Big Site Changes
I’ve made quite a few changes to my site. The first thing you’ll notice is the name change. I decided it was time to move away from the Apextier domain name. I originally received the domain from a close friend. My original intent with the site was using Apextier to run a side job for web dev work years ago. I eventually stopped building websites. Apextier sounded cool at the time and became a useful place for my technical blog. I decided that something like LifeNetEng was more personal and appropriate to what my blog is all about. Life of a Network Engineer.
Admin or Engineer
There’s actually lots of debate about what truly classifies an engineer verses an administrator. In some cases, you’re required to have an engineering degree in order to hold such a title. I’ll be straight up. I only have a Bachelor’s of Science degree in Business Information Systems. However, I think there are definitive differences between a network admin and engineer. When I was an admin I spent lots of time playing in a GUI/CLI, installing and replacing components, managing multi-vendor networking gear, and making sure the network stayed up and running. Now that I’m working for a networking hardware vendor (Extreme Networks) I’m spending time diving into protocols, building network designs, writing code to solve problems, and contributing ideas towards existing and new products. I’ve definitely shifted towards an engineering role. Who knows, maybe I’ll even get to be part of building a switch/router some day.
Farewell to Wordpress
With all this change I also decided to move away from Wordpress. Don’t get me wrong Wordpress is great, but I had security issues in the past and still can’t get some of my code patched due to being on legacy Godaddy hosting services. I decided to check out other options. Being that I’ve had previous experience working with HTML/CSS I decided to move my blog to a purely static configuration.
I started looking at different static site generators which assist in provisioning a sites link structure. I tried Hugo and Jekyll. I choose Hugo as it was a bit easier for me to pick up the syntax. Once you have Hugo installed you can get going by creating a new site and creating new pages with the following two commands:
hugo new site nameofnewsite cd nameofnewsite hugo new posts/my-first-post.md
Then you can start the built-in Hugo web server with the following command in your new hugo web directory:
hugo server -D
I also found a nice Hugo theme, did some testing, and started rebuilding my original Apextier blog post content with Hugo.
I also wanted to get away from having to manage web server OS and application level updates. I started digging in my AWS account to see what service offerings were available. One of the simplest ways to host a static site on AWS is by serving your HTML/CSS files from an AWS S3 bucket. You can enable static website hosting from your S3 bucket, copy your files to the bucket, and enable public read access. KISS, keep it stupid simple. I also added AWS Cloudfront in order to serve up https. AWS S3 buckets can’t host secure SSL web services on its own. The final product is now what you see.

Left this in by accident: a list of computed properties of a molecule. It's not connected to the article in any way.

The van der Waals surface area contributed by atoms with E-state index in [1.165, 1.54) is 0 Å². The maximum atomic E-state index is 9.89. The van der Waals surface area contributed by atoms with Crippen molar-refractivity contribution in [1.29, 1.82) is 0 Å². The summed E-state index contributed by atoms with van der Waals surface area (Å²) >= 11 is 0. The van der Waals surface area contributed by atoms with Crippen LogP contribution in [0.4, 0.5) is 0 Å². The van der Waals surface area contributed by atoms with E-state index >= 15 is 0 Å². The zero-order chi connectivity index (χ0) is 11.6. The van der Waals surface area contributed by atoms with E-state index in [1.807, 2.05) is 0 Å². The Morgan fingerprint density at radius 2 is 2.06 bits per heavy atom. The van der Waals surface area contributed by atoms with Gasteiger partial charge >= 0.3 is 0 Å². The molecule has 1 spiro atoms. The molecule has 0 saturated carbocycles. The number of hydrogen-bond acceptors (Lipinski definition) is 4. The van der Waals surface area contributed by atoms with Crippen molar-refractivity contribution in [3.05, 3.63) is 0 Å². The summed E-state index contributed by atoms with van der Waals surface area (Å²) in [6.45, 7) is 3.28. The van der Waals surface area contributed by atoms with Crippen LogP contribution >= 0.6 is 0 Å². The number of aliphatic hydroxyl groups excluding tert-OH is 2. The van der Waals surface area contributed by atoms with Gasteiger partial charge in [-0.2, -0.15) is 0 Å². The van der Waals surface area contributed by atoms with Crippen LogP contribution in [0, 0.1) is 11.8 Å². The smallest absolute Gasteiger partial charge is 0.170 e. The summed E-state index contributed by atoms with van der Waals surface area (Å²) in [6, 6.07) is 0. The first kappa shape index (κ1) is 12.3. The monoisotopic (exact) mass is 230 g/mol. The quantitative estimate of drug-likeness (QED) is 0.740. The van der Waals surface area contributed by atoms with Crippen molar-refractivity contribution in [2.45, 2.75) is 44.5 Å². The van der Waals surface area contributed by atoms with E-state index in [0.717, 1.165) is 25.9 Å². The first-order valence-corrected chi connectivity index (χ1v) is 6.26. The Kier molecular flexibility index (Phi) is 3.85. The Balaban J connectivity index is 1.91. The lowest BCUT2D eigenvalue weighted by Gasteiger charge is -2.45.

I’m completely off Godaddy and am hosting my site on AWS. Not only can I brush up on my HTML/CSS skills, but I’ll also get more hands on experience with AWS. The biggest drawback from moving away from Wordpress is the ease of enabling post comments. I’ll have to do some more research to find an effective method for posting comments using Hugo, but for now I’ll just stick with providing my contact information on public forums such as Twitter and Linkedin.
Until next time,
Being a Systems Engineer or really a “Sales” Engineer, I speak with lots of IT folks about products that Extreme Networks sells. Rarely do I have conversations around hardware features such as feeds and speeds or physical components. Every competitive networking vendor mostly has access to the same commodity ASICs. In the networking and infrastructure world software has become King or Queen. Software is the driving factor for change and creating some healthy competition in the Networking industry.
More specifically, what I spend time talking about is how software solutions can solve technical issues or enable the rapid deployment of new solutions regardless if it’s hosted on-prem or the cloud. There, I said it. It doesn’t matter where it lives. What matters is how it lives.
Everyone is Talking About Software
If you look around, you’ll find Cisco DevNet. It’s a fantastic resource that teaches you about open APIs, gives you access to Cisco sandboxes, and has tons of technical resources that focus on you guess it SOFTWARE. Juniper hosts NRE labs focusing on the Network Reliability Engineering model, which provides learning content around open source automation tools. Vendors continue to add open APIs not only to their hardware but software solutions too. Extreme Networks recently donated Stackstorm to the Linux Foundation for continued growth by the open-source SOFTWARE community.
SDN with one controller to rule them all is dead. However, people still want to be able to customize traffic flows. We want to stich different products together using customized workflows, automate those pesky CLI commands, and rid ourselves of having to make multiple mouse clicks in a GUI. Knowing Linux and open source tools will become necessary if you want to elevate your IT career.
Learn Something New
I’m not saying networking folks need to transition into programmers because we still need knowledgeable networking people with real-world experience. However, it wouldn’t hurt to step up your software game. I challenge you to take three of the most frequent CLI or GUI clicks you do every day and challenge yourself to automate some of your tasks. You may learn something new, have some fun doing it, and will become a software King or Queen.